The West York operation was eventually operated out of West York Motors at 1785 St. Clair Avenue West. This was also a Ford dealership, which meant that West York Coach Lines ended up buying a lot of Ford buses for its operations.

Roselands Bus Lines

The Roselands Bus Lines was not a network but a modest operation of two separate lines operated around the Weston Road corridor. In 1925, as the Toronto Suburban Railway started to wind down operations on its WOODBRIDGE radial streetcar between the villages of Weston and Woodbridge, David R. Murray decided he could make some money by running a bus between the two villages. Nobody complained, and enough people paid his fare (especially after May 10, 1926, when WOODBRIDGE streetcar service ended), and the service continued into the Great Depression.

Unlike John Hollinger or T.J. Shoniker, David Murray didn't seem to have big ambitions, as the Roselands Bus Lines service only operated two lines in its thirty-year history. Details of the early history of Roselands Bus Lines is hard to come by, as it doesn't appear as though the company ever incorporated. It was an informal operation, and not much was written down.

Details start to appear in the 1940s when Roselands launched its second route -- and the one that gave it its name. The Roselands service operated from the Keele/Dundas intersection in the Junction via north on Keele Street, northwest on Weston and then west on Lambton to Jane Street - in the "Roselands" community. The first bus ran on June 13, 1942. The Roselands Bus Lines' main office was the owner's own home at 6 St. Marks Road near the Jane/Annette intersection. In addition to the owner-manager, it employed 16 others, including 9 drivers and 7 maintenance workers, 4 of whom also drove. One of the drivers had 24 years of service as of February 1, 1954, suggesting that it was a very close-knit and intimate operation.

War Traffic

The Second World War dramatically affected transit service for the citizens of Toronto, and the patrons and operators of the independent bus lines surrounding Toronto were no different. Ridership increased as people started to head out to factory jobs helping out the war effort, and found their automobile use curtailed due to gasoline and rubber rationing. The independent bus companies had to deal with this rationing far more than the TTC, which could rely on its steel-wheeled electric streetcars, but bus services continued to operate through the war without significant restrictions.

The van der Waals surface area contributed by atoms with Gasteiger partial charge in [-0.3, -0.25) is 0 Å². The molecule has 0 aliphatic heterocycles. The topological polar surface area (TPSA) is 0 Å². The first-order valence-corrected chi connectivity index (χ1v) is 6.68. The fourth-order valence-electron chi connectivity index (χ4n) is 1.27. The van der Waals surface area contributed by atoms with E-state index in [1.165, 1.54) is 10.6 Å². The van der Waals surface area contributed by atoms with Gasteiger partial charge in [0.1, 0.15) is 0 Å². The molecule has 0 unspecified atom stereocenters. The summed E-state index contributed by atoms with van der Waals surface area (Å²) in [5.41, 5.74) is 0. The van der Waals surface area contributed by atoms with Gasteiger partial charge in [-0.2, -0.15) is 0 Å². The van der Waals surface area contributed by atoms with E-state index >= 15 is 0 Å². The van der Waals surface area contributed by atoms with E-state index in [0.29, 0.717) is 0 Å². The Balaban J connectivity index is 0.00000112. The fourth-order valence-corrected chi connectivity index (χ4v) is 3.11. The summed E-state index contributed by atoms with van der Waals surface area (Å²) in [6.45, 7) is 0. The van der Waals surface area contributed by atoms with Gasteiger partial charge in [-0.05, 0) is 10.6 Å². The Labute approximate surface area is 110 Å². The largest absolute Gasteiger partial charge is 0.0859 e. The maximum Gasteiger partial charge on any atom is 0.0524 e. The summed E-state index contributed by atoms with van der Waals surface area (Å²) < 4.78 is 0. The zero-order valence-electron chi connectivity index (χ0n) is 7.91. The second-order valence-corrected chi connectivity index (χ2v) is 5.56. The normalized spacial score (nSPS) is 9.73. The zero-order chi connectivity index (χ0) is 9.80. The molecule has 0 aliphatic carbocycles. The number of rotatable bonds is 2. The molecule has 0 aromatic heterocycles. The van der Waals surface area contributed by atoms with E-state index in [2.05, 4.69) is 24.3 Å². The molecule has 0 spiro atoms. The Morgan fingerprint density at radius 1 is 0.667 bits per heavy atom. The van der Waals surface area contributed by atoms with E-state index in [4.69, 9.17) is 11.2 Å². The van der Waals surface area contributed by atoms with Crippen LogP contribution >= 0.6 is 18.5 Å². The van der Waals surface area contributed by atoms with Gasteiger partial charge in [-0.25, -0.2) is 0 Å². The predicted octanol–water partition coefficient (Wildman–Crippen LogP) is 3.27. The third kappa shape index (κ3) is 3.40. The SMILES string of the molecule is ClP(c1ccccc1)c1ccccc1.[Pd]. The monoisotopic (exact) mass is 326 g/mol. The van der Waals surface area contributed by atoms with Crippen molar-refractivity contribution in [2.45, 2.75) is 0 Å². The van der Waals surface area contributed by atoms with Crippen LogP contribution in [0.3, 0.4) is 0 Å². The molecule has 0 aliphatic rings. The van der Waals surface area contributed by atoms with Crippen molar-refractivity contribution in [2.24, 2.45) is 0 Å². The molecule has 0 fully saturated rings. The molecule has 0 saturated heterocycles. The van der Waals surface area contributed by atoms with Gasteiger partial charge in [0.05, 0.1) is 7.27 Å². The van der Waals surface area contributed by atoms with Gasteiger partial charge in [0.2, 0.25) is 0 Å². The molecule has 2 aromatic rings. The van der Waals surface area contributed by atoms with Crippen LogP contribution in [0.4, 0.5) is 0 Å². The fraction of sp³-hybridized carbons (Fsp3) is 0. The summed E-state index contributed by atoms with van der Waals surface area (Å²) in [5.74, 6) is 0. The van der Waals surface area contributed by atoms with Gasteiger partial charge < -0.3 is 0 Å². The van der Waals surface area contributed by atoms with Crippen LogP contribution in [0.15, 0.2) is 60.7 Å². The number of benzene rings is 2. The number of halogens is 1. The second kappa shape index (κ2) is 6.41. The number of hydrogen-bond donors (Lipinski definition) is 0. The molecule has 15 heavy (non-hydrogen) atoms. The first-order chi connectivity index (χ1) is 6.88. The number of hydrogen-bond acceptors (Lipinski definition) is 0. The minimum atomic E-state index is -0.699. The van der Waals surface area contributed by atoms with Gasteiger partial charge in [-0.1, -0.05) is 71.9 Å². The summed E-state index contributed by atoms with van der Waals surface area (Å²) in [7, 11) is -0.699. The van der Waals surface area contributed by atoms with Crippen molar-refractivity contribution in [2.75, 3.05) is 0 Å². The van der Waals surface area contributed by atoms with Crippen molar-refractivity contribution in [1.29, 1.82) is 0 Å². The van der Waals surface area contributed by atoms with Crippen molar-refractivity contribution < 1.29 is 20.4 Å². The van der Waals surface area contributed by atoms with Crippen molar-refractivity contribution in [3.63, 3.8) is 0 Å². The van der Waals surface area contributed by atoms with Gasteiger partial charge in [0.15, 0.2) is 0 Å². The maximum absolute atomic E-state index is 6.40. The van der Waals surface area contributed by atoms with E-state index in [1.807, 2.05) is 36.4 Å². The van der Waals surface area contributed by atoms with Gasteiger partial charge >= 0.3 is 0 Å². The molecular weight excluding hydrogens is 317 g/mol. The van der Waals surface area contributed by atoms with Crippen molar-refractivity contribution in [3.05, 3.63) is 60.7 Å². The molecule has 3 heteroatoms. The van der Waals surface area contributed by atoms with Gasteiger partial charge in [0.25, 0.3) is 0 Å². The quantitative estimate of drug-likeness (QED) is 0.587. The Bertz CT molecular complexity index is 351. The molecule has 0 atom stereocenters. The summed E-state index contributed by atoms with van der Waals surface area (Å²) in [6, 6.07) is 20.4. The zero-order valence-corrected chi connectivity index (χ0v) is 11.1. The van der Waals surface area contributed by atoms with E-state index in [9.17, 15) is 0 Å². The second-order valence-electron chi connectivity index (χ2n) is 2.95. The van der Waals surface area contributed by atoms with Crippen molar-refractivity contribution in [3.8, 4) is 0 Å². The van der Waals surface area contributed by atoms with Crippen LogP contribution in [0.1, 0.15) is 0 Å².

The first expansion of wartime bus service came from an initiative started by the Danforth Bus Lines to service the DeHavilland plant near todays old Downsview Airport site. On July 10, 1940, a local bus route started at St. Clair and Vaughan and operated via Vaughan, Dufferin, Wilson Heights and Sheppard to the DeHavilland plant. This service launched on July 10, 1940, but was cancelled the next day by order of the Department of Highways, after a formal protest by the TTC. To get around the TTC's monopoly of transit service within the City of Toronto and the Township of York, Danforth Bus Lines convinced DeHavilland to charter buses instead, and the service resumed on September 1941.

GECO Service

During the early days of the war, the General Engineering Company of Ontario built a massive munitions plant stretching northwest from the intersection of Eglinton and Warden. It produced 256,567,485 munitions over the course of the war and, at its peak, employed over 5,300 workers. With that many employees, transit service inevitably followed and, on March 1941, Hollinger Bus Lines partnered with Danforth Bus lines to launch a new service along Dawes Road and Eglinton Avenue, connecting passengers from the BLOOR streetcar to the GECO plant, looping around the Eglinton/Birchmount intersection to turn back. Other GECO services followed, including a runs from Eglinton and Yonge (August 1941), St. Clair and Yonge (May 1, 1942), and a second joint Hollinger-Danforth service starting from the terminal at Strathmore and Coxwell (October 1941). The Yonge Street services likely did not last much longer than the war, but the original service remained. On September 1950, the service was extended to operate from Luttrell loop via Danforth, Pharmacy, Eglinton and Kingston Road to Scarboro Golf Club Road (Stop 27) and formally renamed EGLINTON.